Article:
In this post I’m going to look at two examples of how I paint icy winter landscape scenes in watercolour and walk you through them step by step. In these paintings I’m using a limited palette mostly from colours on the cool side of the colour wheel (No surprises there) but I also want to show you that it’s possible to introduce some subtle bright colour variations to add interest to your painting.
I’ve linked to where you can purchase the paints and the other art materials I used from Amazon.
Cerulean Blue: Winsor & Newton | Daniel Smith
Ultramarine Blue: Winsor & Newton | Daniel Smith
Prussian Blue: Winsor & Newton |Daniel Smith
Paynes Gray: Winsor & Newton | Daniel Smith
Burnt Umber : Winsor & Newton | Daniel Smith
Cadmium Yellow: Winsor & Newton | Daniel Smith
Alizarin Crimson: Winsor & Newton | Daniel Smith
Rose Madder: Winsor & Newton | Daniel Smith
Dioxazine Purple: Winsor & Newton| Daniel Smith
Da Vinci Paint Brush, Round Quill New Wave Synthetics, Size 2.
Buy from Amazon
Mop Brush (Princeton Artist Brush Neptune, Series 4750, Quill Synthetic Squirrel, Size 4) Buy From Amazon
Winsor & Newton No.6 Round Bamboo Brush (Great for grass and foliage) Buy from Amazon
Rigger Brush ( For thin tree branches etc) Buy from Amazon
Winsor & Newton Cotman 3/8″ Flat Brush Buy From Amazon
Arches Watercolor Paper Block, Cold Press, 9″ x 12″, 140 pound Buy from Amazon
How Do You Paint White Snow & Ice?
This is a bit of a trick question. It’s rare that you ever see anything that is purely white, or purely black for that matter. Some watercolour “Purists” would never dream of using white paint. They would prefer to leave areas of white paper untouched as it has more “Sparkle”.
This snowy mountain landscape scene literally has no white in it at all. I’ve used a bright triad of Rose Madder, Cerulean Blue, and Cadmium Yellow together in a wash which completely covers the paper. I’ve contrasted this colourful wash with shades of cool purple mixed from Prussian Blue, Alizarin Crimson and Paynes Grey.
For an in depth explanation of colour wheels, triads and colour theory in general please read this post.
Colour Notes & Sketches
Before beginning any painting, I recommend always painting a smaller version of it first with annotations to remind yourself of your thought processes and the colour mixes that you used. Below are my colour roughs for the paintings in this post.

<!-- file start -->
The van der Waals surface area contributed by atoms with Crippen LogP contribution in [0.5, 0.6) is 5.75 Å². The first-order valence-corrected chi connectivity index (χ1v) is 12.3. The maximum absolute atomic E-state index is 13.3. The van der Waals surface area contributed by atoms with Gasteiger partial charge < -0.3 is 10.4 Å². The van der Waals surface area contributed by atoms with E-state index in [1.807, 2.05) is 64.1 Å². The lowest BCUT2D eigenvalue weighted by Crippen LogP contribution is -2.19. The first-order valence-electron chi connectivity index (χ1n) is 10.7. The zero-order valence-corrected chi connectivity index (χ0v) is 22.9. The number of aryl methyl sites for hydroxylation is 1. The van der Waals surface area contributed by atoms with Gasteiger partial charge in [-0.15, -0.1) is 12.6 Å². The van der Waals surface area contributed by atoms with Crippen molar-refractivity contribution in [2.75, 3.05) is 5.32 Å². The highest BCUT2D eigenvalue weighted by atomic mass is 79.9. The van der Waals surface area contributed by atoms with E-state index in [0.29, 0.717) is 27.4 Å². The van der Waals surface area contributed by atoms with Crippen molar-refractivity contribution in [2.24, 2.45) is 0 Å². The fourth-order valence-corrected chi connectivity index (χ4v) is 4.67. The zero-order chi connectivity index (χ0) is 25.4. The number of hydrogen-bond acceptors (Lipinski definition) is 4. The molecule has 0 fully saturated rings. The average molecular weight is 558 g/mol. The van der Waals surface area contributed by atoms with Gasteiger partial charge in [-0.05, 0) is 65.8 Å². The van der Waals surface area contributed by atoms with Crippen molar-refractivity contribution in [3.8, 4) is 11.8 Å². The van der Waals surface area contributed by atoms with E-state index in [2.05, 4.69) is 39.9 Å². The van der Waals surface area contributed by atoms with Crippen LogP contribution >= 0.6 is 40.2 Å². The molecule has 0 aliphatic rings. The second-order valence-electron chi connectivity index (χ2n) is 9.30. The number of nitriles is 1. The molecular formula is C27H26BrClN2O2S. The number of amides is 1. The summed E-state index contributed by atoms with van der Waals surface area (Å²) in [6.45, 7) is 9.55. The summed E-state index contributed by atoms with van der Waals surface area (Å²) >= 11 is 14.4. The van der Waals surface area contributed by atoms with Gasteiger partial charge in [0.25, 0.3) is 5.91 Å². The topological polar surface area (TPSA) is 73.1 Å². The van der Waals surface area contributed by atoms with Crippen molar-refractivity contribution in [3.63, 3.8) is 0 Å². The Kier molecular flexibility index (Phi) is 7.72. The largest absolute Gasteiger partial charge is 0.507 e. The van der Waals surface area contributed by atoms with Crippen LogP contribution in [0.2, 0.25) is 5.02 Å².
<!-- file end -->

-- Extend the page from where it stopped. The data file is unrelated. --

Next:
Step 1: Painting A Colourful Variegated Background Wash
I began with a very rough sketch of the scene. Just enough information to give me the placement of the trees and mountain and snow drift in the foreground.
With a bamboo brush, I started painting from the top down with a loose wash of Cerulean Blue. Occasionally dropping in a little Ultramarine in to the wet wash to give some variation to the sky.
I could have painted this whole scene in monochromatic shades of blue but I want to liven things up with a splash of colour. I chose a triad of Rose Madder, Ultramarine Blue and Cadmium Yellow. As long as the tonal values are correct it’s possible to be quite free and easy with colour choices. Once this multi-coloured wash is completed I allowed it to dry completely.
As usual, I’m working in a predictable order.
Tip: I angle my paper at about 25 degrees and paint with the downward flow of water from top to bottom and from the background to the foreground and from dark to light.
There can be exceptions to these rules of course. The background of your painting may not always be the lightest part in which case it may make more sense to leave it till last. Did you know there a six possible value patterns that can apply to a painting that has a background midground and a foreground. To learn more about that. Take a look at this previous post on landscape painting where I explain it in more detail
The next step will be to add the mountain.
Step 2: Painting The Mountain
Tip: Remember; Timing is everything in watercolour painting. It’s time to make an artistic choice here. Do I want to make the mountain soft and blurry? If so, I would wait a minute or two, while the paper dries slightly but is still fairly moist and then paint the mountain which would diffuse and blur slightly giving an out of focus effect but not so much that it runs bleeds uncontrollably.
I actually want a nice crisp hard edge to the mountain, which fades and softens as it reaches the base. To achieve this I have to wait until the paper becomes absolutely bone dry.
I took my bamboo brush again and brushed on some clean water somewhat randomly around the bottom of the mountain. This way, as I paint into it, the hard brush strokes will soften out and blend. Notice also, that I’ve left some unpainted gaps at the top of the mountain, to indicate light on the snowy peaks. This creates those highly contrasting “lost” and “found” edges which work so well in watercolour painting.